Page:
Seneca the Younger

4 BC - 65

Seneca the Younger

Lucius Annaeus Seneca (; c. 4 BC – AD 65), also known as Seneca the Younger, was a Hispano-Roman Stoic philosopher, statesman, dramatist, and—in one work—satirist from the Silver Age of Latin literature. Seneca was born in Cordoba in Hispania, and raised in Rome, where he was trained in rhetoric and philosophy. Read more on Wikipedia

Since 2007, the English Wikipedia page of Seneca the Younger has received more than 2,617,125 page views. His biography is available in 86 different languages on Wikipedia making him the 20th most popular philosopher.

Memorability Metrics

  • 2.6M

    Page Views (PV)

  • 84.47

    Historical Popularity Index (HPI)

  • 86

    Languages Editions (L)

  • 13.68

    Effective Languages (L*)

  • 3.21

    Coefficient of Variation (CV)

Page views of Seneca the Youngers by language


Among philosophers, Seneca the Younger ranks 19 out of 1,005Before him are Augustine of Hippo, Francis Bacon, Georg Wilhelm Friedrich Hegel, Thomas Aquinas, John Locke, and Baruch Spinoza. After him are Montesquieu, Epicurus, Thomas Hobbes, Arthur Schopenhauer, Heraclitus, and Erasmus.

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Among people born in 4 BC, Seneca the Younger ranks 2Before him is Jesus. After him is Philip the Tetrarch. Among people deceased in 65, Seneca the Younger ranks 1After him are Lucan, Poppaea Sabina, Simon Magus, Gaius Calpurnius Piso, and Lucius Junius Gallio Annaeanus.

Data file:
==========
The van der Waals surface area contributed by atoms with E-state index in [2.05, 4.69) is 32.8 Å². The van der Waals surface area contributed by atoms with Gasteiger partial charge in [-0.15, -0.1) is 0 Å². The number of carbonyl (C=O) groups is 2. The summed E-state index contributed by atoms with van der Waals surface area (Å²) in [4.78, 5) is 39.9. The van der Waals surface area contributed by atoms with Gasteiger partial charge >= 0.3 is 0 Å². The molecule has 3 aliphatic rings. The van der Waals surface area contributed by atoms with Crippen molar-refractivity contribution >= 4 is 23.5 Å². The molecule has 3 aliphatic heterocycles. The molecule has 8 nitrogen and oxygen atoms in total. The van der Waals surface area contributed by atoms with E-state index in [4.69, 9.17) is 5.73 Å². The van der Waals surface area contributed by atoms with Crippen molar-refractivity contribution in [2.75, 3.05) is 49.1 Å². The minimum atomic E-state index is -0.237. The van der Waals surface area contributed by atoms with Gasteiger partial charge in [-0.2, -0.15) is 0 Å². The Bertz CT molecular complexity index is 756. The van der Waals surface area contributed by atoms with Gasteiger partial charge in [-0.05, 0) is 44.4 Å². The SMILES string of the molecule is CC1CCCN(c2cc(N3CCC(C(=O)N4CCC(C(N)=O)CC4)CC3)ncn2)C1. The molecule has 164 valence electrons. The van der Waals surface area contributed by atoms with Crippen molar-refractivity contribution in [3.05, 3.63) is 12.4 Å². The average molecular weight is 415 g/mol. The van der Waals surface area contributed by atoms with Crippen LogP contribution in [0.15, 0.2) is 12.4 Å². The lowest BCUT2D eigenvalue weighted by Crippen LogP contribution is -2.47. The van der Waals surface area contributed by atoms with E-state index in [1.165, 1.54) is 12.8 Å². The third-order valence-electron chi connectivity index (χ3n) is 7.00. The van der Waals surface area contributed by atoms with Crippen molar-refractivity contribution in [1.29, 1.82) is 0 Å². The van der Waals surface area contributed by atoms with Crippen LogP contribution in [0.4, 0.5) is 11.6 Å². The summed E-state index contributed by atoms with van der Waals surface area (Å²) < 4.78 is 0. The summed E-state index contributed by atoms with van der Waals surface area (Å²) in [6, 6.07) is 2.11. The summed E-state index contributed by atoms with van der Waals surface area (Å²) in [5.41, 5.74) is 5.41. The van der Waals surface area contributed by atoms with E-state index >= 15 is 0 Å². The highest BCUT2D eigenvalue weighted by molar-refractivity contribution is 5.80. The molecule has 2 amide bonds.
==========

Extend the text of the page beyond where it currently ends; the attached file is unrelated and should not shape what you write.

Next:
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In Spain

Among people born in Spain, Seneca the Younger ranks 4 out of 1,895Before him are Pablo Picasso (1881), Charlemagne (748), and Salvador Dalí (1904). After him are Antoni Gaudí (1852), Francisco Goya (1746), Diego Velázquez (1599), Trajan (53), Francisco Franco (1892), Miguel de Cervantes (1547), Hernán Cortés (1485), and Averroes (1126).


Among philosophers born in Spain, Seneca the Younger ranks 1After him are Averroes (1126), Isidore of Seville (560), Ibn Arabi (1165), Ramon Llull (1232), José Ortega y Gasset (1883), Solomon ibn Gabirol (1021), Ibn Tufail (1110), Baltasar Gracián (1601), Miguel de Unamuno (1864), Arnaldus de Villa Nova (1240), and Abraham ibn Ezra (1089).

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